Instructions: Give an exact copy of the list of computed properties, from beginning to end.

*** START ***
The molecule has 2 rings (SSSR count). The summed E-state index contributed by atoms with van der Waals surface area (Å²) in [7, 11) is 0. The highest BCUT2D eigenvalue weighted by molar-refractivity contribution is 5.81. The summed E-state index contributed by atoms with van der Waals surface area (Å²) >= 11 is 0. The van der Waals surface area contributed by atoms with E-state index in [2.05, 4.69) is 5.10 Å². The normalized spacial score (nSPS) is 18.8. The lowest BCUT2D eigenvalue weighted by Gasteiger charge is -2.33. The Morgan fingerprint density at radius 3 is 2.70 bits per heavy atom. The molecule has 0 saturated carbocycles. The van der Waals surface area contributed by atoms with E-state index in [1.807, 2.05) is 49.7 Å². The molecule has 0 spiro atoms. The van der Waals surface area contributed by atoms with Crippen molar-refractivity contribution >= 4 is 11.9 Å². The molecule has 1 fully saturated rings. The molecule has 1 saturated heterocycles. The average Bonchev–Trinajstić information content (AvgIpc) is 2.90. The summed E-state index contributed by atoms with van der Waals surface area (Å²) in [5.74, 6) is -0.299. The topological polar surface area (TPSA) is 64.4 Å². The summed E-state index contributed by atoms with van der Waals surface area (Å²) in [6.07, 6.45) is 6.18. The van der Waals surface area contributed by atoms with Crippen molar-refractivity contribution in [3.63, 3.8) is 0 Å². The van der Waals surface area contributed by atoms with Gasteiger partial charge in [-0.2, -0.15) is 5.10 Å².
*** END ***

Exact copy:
The molecule has 2 rings (SSSR count). The summed E-state index contributed by atoms with van der Waals surface area (Å²) in [7, 11) is 0. The highest BCUT2D eigenvalue weighted by molar-refractivity contribution is 5.81. The summed E-state index contributed by atoms with van der Waals surface area (Å²) >= 11 is 0. The van der Waals surface area contributed by atoms with E-state index in [2.05, 4.69) is 5.10 Å². The normalized spacial score (nSPS) is 18.8. The lowest BCUT2D eigenvalue weighted by Gasteiger charge is -2.33. The Morgan fingerprint density at radius 3 is 2.70 bits per heavy atom. The molecule has 0 saturated carbocycles. The van der Waals surface area contributed by atoms with E-state index in [1.807, 2.05) is 49.7 Å². The molecule has 0 spiro atoms. The van der Waals surface area contributed by atoms with Crippen molar-refractivity contribution >= 4 is 11.9 Å². The molecule has 1 fully saturated rings. The molecule has 1 saturated heterocycles. The average Bonchev–Trinajstić information content (AvgIpc) is 2.90. The summed E-state index contributed by atoms with van der Waals surface area (Å²) in [5.74, 6) is -0.299. The topological polar surface area (TPSA) is 64.4 Å². The summed E-state index contributed by atoms with van der Waals surface area (Å²) in [6.07, 6.45) is 6.18. The van der Waals surface area contributed by atoms with Crippen molar-refractivity contribution in [3.63, 3.8) is 0 Å². The van der Waals surface area contributed by atoms with Gasteiger partial charge in [-0.2, -0.15) is 5.10 Å².